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Proc Natl Acad Sci U S A. 2016 May 3;113(18):E2489-97. doi: 10.1073/pnas.1522663113. Epub 2016 Apr 18.

Slide-and-exchange mechanism for rapid and selective transport through the nuclear pore complex.

Author information

1
Department of Bioengineering and Therapeutic Sciences, University of California at San Francisco, San Francisco, CA 94143; Department of Pharmaceutical Chemistry, University of California at San Francisco, San Francisco, CA 94143; California Institute for Quantitative Biosciences, University of California at San Francisco, San Francisco, CA 94143;
2
Department of Biochemistry, Albert Einstein College of Medicine, Bronx, NY 10461; Department of Physiology & Biophysics, Albert Einstein College of Medicine, Bronx, NY 10461;
3
NMR Department, New York Structural Biology Center, New York, NY, 10027;
4
Laboratory of Cellular and Structural Biology, Rockefeller University, New York, NY 10065.
5
Department of Bioengineering and Therapeutic Sciences, University of California at San Francisco, San Francisco, CA 94143; Department of Pharmaceutical Chemistry, University of California at San Francisco, San Francisco, CA 94143; California Institute for Quantitative Biosciences, University of California at San Francisco, San Francisco, CA 94143; david.cowburn@einstein.yu.edu sali@salilab.org.
6
Department of Biochemistry, Albert Einstein College of Medicine, Bronx, NY 10461; Department of Physiology & Biophysics, Albert Einstein College of Medicine, Bronx, NY 10461; david.cowburn@einstein.yu.edu sali@salilab.org.

Abstract

Nucleocytoplasmic transport is mediated by the interaction of transport factors (TFs) with disordered phenylalanine-glycine (FG) repeats that fill the central channel of the nuclear pore complex (NPC). However, the mechanism by which TFs rapidly diffuse through multiple FG repeats without compromising NPC selectivity is not yet fully understood. In this study, we build on our recent NMR investigations showing that FG repeats are highly dynamic, flexible, and rapidly exchanging among TF interaction sites. We use unbiased long timescale all-atom simulations on the Anton supercomputer, combined with extensive enhanced sampling simulations and NMR experiments, to characterize the thermodynamic and kinetic properties of FG repeats and their interaction with a model transport factor. Both the simulations and experimental data indicate that FG repeats are highly dynamic random coils, lack intrachain interactions, and exhibit significant entropically driven resistance to spatial confinement. We show that the FG motifs reversibly slide in and out of multiple TF interaction sites, transitioning rapidly between a strongly interacting state and a weakly interacting state, rather than undergoing a much slower transition between strongly interacting and completely noninteracting (unbound) states. In the weakly interacting state, FG motifs can be more easily displaced by other competing FG motifs, providing a simple mechanism for rapid exchange of TF/FG motif contacts during transport. This slide-and-exchange mechanism highlights the direct role of the disorder within FG repeats in nucleocytoplasmic transport, and resolves the apparent conflict between the selectivity and speed of transport.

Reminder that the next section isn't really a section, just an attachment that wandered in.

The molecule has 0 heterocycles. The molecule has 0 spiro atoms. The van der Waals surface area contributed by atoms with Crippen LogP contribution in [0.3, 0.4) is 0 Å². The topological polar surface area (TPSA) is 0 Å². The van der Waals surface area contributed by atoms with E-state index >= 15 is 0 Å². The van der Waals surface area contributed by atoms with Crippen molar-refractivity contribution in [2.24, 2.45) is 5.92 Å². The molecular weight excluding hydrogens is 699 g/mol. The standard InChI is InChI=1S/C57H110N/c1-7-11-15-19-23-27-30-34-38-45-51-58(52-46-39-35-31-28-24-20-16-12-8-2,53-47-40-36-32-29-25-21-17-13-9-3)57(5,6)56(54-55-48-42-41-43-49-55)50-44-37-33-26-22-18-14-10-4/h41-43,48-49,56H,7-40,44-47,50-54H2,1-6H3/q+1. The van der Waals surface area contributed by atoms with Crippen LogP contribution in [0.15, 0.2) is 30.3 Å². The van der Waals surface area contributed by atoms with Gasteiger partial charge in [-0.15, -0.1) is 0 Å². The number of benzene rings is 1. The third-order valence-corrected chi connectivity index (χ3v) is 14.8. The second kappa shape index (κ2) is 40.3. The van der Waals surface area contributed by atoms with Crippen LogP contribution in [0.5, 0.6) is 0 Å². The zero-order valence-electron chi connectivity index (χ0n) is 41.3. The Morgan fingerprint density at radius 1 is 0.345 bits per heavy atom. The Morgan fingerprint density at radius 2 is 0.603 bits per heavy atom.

KEYWORDS:

NMR; molecular dynamics; nuclear pore; nucleoporins; transport factors

PMID:
27091992
PMCID:
PMC4983827
DOI:
10.1073/pnas.1522663113
[Indexed for MEDLINE]
Free PMC Article

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